Air India data breach exposes personal information of 4.5 million people

Around four and a half million Air India customers have had their personal data compromised, the airline has confirmed in a statement

The notice comes a full two months after a reported cyberattack on SITA's Passenger Security System. 

 

What happened?

SITA is a data processor that works on behalf of Air India as well as several other airlines. The company says that they first received a notification of the breach on 25 February 2021, but that the identity of the subjects affected by the breach was provided on 25 March and 5 April 2021. 

According to the statement, "The breach involved personal data registered between 26th August 2011 and 3rd February 2021, with details that included name, date of birth, contact information, passport information, ticket information, Star Alliance and Air India frequent flyer data as well as credit card data". No data pertaining or related to account passwords was reportedly affected, nor were CVV/CVC numbers from the back of credit cards. 

News of the breach broke in early March, but details were vague. Other airlines involved in the breach have been notifying customers over the past two to three months. 

A widespread attack

Air India was one of several airlines to have passenger information exposed during the SITA breach, Others include:

  • Lufthansa 
  • Air New Zealand 
  • SAS - Scandinavian Airlines 
  • Cathay Pacific 
  • Malaysia Airlines
  • Singapore Airlines 
  • Finnair 
  • Jeju Air

Several of these companies are the flag carrier airlines for countries such as New Zealand, Finland, and Malaysia. Right now, it is unclear what organization or individual is behind the attack, and what their true motivations were. 

How did SITA and Air India respond?

SITA, the company responsible for securely processing this data, said that "By global and industry standards, we identified this cyber-attack extremely quickly. The matter remains under active investigation by SITA". 

Each affected airline has been provided with the details of the exact type of data that has been compromised, including details of the number of data records within each of the relevant data categories, including some personal data of airline passengers.

Air India, on the other hand, were a lot more apologetic in their statement, saying that "The protection of our customers’ personal data is of highest importance to us and we deeply regret the inconvenience caused and appreciate continued support and trust of our passengers". 

Air India has also encouraged all passengers who signed up with the airline between the dates specified to change their passwords "wherever applicable" to secure their personal data.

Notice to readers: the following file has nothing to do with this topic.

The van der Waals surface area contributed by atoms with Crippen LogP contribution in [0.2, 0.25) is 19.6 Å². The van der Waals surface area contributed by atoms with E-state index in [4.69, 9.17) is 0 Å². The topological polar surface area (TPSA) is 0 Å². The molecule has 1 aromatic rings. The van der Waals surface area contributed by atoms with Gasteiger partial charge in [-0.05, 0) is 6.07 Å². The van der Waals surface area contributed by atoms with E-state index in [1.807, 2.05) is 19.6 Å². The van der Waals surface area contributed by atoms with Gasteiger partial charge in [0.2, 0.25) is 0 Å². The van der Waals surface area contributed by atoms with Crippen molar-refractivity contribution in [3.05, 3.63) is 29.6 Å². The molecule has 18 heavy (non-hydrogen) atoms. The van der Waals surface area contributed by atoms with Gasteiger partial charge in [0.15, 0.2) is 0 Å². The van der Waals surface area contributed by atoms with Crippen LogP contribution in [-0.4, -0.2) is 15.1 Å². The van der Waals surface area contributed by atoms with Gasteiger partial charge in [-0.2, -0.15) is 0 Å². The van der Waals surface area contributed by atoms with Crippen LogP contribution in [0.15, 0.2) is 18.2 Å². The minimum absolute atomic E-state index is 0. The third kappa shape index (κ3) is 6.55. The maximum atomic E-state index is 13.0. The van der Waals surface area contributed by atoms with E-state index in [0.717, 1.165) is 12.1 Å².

A running trend

Data breaches involving airline companies have been an all too common fixture of the news over the past few years. In 2020, for instance, British Airways were handed a £20m fine for a data breach that compromised the data of 400,000 customers two years before. 

EasyJet are another company to fall victim to a breach in recent times; the data of over nine million customers was exposed in what was dubbed a "highly sophisticated" attack. 

Airports have also come under fire for mishandling passenger data. Heathrow Airport was fined £120,000 in 2018 after a staff member misplaced a USB stick containing sensitive information about customers, including the exact travel plans for the Queen. 

Cathay Pacific, one of the airlines involved in the SITA data breach, were charged £500,000 by the ICO for a 2018 data breach, too. They failed to disclose that the breach had happened for a whole six months after it took place.

Why are airlines always involved in data breaches?

Of all the sectors, it seems airlines have a particular problem with cybersecurity. We're forever hearing about the latest leak, breach, or compromised data. This isn't necessarily just because the industry has poor cybersecurity standards at all – it's actually a combination of factors. 

As sectors go, companies working in aviation store much more personal information about customers than sectors like retail, for example, including passport information that is directly linked to financial data. And it's that first kind of data that makes them so different from other companies and so ripe for targeting – who else has passport information en masse? 

However, the sheer diversity of technology used in the flight process – from electronic check-in software to in-flight entertainment modules and Wi-Fi connectivity systems – means there are many more exploit points for hackers to capitalize on than might be found in another sector. 

Airlines also represent one node in a massive, interconnected web of data exchanges between governments, credit card companies, banks, hotels, baggage handlers, and so forth. Data is constantly moving through these organizations at speeds rarely seen elsewhere and can have multiple destinations at once. 

Written by: Aaron Drapkin

After graduating with a philosophy degree from the University of Bristol in 2018, Aaron became a researcher at news digest magazine The Week following a year as editor of satirical website The Whip. Freelancing alongside these roles, his work has appeared in publications such as Vice, Metro, Tablet and New Internationalist, as well as The Week's online edition.

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